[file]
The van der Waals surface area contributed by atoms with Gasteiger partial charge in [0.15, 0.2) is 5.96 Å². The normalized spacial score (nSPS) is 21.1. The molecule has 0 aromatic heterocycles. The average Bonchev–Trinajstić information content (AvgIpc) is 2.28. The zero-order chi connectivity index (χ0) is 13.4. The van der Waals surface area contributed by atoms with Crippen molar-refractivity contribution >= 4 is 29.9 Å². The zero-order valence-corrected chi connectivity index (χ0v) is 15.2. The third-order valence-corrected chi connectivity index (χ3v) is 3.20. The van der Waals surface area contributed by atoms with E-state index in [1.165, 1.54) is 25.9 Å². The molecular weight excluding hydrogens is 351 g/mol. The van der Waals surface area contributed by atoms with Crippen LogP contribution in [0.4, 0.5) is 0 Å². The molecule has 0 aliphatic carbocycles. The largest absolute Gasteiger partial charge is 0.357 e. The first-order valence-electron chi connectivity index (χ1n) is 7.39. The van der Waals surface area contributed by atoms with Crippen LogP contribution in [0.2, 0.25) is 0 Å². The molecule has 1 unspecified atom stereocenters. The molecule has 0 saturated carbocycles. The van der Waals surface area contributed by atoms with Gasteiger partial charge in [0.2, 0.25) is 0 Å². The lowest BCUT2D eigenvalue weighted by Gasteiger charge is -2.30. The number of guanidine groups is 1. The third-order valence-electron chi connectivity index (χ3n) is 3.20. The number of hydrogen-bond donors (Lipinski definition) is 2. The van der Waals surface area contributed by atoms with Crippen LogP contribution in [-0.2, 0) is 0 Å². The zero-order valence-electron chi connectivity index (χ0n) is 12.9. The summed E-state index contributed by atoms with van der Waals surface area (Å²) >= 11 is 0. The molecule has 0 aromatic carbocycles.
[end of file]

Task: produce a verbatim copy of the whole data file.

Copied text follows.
The van der Waals surface area contributed by atoms with Gasteiger partial charge in [0.15, 0.2) is 5.96 Å². The normalized spacial score (nSPS) is 21.1. The molecule has 0 aromatic heterocycles. The average Bonchev–Trinajstić information content (AvgIpc) is 2.28. The zero-order chi connectivity index (χ0) is 13.4. The van der Waals surface area contributed by atoms with Crippen molar-refractivity contribution >= 4 is 29.9 Å². The zero-order valence-corrected chi connectivity index (χ0v) is 15.2. The third-order valence-corrected chi connectivity index (χ3v) is 3.20. The van der Waals surface area contributed by atoms with E-state index in [1.165, 1.54) is 25.9 Å². The molecular weight excluding hydrogens is 351 g/mol. The van der Waals surface area contributed by atoms with Crippen LogP contribution in [0.4, 0.5) is 0 Å². The molecule has 0 aliphatic carbocycles. The largest absolute Gasteiger partial charge is 0.357 e. The first-order valence-electron chi connectivity index (χ1n) is 7.39. The van der Waals surface area contributed by atoms with Crippen LogP contribution in [0.2, 0.25) is 0 Å². The molecule has 1 unspecified atom stereocenters. The molecule has 0 saturated carbocycles. The van der Waals surface area contributed by atoms with Gasteiger partial charge in [0.2, 0.25) is 0 Å². The lowest BCUT2D eigenvalue weighted by Gasteiger charge is -2.30. The number of guanidine groups is 1. The third-order valence-electron chi connectivity index (χ3n) is 3.20. The number of hydrogen-bond donors (Lipinski definition) is 2. The van der Waals surface area contributed by atoms with Crippen LogP contribution in [-0.2, 0) is 0 Å². The zero-order valence-electron chi connectivity index (χ0n) is 12.9. The summed E-state index contributed by atoms with van der Waals surface area (Å²) >= 11 is 0. The molecule has 0 aromatic carbocycles.